I. PAPILLARY CARCINOMA
A. Most common type of thyroid carcinoma (80% of cases)
B. Exposure to ionizing radiation in childhood is a major risk factor.
C. Comprised of papillae lined by cells with clear, ‘Orphan Annie eye’ nuclei and
papillae are often associated with psammoma bodies
D. Often spreads to cervical (neck) lymph nodes, but prognosis is excellent (10-year
2. FOLLICULAR CARCINOMA
A. Malignant proliferation of follicles surrounded by a fibrous capsule with invasion
through the capsule
1. Invasion through the capsule helps distinguish follicular carcinoma from
2. Entire capsule must be examined microscopically.
3. FNA only examines cells and not the capsule; hence, a distinction between
follicular adenoma and follicular carcinoma cannot be made by FNA.
B. Metastasis generally occurs
3. MEDULLARY CARCINOMA
A. Malignant proliferation of parafollicular C cells; comprises 5% of thyroid
1. C cells are neuroendocrine cells that secrete calcitonin.
2. Calcitonin lowers serum calcium by increasing renal calcium excretion but is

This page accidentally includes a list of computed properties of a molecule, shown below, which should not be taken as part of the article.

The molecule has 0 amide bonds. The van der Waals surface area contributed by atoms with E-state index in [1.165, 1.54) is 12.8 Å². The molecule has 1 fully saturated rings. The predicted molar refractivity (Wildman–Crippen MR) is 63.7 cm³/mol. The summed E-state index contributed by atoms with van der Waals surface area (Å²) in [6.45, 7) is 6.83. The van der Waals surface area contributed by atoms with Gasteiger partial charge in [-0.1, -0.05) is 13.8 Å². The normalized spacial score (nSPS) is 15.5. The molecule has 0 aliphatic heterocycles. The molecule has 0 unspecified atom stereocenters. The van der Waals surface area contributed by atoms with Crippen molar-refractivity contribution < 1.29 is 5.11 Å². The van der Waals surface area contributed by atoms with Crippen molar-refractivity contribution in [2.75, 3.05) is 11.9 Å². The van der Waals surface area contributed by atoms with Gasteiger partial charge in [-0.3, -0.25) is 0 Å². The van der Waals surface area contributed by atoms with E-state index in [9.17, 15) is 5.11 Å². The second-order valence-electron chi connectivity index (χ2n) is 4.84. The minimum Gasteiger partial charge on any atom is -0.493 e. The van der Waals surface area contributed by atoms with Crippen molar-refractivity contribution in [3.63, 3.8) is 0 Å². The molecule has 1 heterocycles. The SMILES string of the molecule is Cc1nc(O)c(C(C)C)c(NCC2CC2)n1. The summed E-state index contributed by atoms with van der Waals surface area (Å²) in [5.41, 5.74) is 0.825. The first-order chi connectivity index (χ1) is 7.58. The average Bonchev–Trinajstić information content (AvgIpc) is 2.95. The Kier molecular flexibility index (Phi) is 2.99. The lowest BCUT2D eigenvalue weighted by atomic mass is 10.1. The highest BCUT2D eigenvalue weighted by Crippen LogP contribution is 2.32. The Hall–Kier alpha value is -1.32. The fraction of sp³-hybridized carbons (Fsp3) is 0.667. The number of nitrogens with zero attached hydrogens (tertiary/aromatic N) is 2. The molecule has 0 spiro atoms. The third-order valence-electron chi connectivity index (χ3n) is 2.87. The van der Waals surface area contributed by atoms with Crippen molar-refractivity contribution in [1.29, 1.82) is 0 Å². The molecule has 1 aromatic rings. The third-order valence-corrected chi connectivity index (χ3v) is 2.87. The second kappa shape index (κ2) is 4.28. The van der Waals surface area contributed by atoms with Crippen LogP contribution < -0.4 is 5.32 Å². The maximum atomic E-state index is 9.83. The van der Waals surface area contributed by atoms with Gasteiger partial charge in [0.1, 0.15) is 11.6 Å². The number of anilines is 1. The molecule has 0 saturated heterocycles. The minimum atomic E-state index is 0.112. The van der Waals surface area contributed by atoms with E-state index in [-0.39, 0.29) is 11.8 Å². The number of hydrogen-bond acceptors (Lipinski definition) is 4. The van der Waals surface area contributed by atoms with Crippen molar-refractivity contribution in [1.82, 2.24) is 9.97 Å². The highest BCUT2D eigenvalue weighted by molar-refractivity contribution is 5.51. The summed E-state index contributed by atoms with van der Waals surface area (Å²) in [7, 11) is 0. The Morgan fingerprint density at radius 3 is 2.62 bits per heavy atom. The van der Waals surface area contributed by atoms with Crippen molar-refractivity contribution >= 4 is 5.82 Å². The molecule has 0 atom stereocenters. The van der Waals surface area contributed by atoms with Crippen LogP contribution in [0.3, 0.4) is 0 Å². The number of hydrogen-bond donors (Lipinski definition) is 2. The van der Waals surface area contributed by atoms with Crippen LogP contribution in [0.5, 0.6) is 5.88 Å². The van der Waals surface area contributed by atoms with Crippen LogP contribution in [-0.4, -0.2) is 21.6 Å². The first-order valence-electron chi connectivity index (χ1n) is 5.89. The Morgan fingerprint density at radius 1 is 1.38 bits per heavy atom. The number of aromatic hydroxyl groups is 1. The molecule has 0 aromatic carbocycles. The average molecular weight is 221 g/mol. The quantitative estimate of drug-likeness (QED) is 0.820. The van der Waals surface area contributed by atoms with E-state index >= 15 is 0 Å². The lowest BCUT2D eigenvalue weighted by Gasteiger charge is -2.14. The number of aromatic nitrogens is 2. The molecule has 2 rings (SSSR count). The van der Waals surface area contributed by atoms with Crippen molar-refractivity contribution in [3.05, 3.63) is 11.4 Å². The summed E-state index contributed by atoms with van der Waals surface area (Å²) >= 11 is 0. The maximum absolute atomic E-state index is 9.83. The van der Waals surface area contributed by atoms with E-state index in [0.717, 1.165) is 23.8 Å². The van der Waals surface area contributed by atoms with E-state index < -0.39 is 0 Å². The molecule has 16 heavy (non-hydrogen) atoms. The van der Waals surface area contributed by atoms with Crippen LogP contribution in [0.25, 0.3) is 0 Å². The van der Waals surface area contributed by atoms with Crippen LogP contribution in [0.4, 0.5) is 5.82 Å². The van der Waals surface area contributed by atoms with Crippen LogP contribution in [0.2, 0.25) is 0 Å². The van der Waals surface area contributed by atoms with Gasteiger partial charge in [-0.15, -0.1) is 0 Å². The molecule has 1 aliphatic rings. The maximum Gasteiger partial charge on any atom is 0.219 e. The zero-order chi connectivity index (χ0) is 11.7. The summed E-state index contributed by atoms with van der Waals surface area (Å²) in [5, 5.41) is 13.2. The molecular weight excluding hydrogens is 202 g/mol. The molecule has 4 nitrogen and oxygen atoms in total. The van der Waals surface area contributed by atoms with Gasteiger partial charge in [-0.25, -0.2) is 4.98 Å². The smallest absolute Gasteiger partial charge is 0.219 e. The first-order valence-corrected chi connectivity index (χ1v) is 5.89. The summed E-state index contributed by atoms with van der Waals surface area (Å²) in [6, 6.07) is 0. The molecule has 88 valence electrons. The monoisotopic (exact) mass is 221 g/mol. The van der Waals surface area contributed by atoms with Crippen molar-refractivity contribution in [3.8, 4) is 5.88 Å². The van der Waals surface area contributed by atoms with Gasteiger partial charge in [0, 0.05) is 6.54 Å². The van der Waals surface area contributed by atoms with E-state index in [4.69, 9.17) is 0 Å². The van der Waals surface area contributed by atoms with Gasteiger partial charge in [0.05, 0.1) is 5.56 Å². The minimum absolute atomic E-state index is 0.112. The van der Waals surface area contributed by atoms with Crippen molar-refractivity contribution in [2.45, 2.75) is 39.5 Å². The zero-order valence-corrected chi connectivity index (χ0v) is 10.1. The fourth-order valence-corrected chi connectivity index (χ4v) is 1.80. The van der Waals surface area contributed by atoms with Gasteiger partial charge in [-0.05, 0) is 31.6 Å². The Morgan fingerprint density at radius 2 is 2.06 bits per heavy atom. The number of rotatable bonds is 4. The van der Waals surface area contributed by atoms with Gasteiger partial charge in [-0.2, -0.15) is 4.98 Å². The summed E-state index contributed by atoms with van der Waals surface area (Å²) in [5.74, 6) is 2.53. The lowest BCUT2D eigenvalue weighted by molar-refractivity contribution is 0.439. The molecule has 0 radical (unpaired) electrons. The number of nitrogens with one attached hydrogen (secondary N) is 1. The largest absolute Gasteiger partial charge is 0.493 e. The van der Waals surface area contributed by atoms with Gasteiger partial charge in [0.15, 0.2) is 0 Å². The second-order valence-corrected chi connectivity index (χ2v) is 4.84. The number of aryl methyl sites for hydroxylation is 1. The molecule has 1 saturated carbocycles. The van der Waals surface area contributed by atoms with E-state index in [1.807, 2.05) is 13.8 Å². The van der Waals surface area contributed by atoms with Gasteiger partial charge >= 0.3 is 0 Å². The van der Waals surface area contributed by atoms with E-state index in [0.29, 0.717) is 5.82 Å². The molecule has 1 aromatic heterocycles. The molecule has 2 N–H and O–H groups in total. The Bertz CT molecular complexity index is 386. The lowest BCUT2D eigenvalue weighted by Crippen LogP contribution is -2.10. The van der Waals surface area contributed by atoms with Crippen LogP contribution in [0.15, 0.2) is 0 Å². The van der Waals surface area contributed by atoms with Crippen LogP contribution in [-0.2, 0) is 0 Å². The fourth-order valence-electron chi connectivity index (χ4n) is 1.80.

inactive at normal physiologic levels.
3. High levels of calcitonin produced by tumor may lead to hypocalcemia.
4. Calcitonin often deposits within the tumor as amyloid.
B. Biopsy reveals sheets of malignant cells in an amyloid stroma
C. Familial cases are often due to multiple endocrine neoplasia (MEN) 2A and 2B,
which are associated with mutations in the RET oncogene.
1. MEN 2 results in medullary carcinoma, pheochromocytoma, and parathyroid
adenomas (2A) or ganglioneuromas of the oral mucosa (2B).
2. Detection of the RET mutation warrants prophylactic thyroidectomy.
VI. ANAPLASTIC CARCINOMA
A. Undifferentiated malignant tumor of the thyroid ,usually seen in elderly
B. Often invades local structures, leading to dysphagia or respiratory compromise
C. Poor prognosis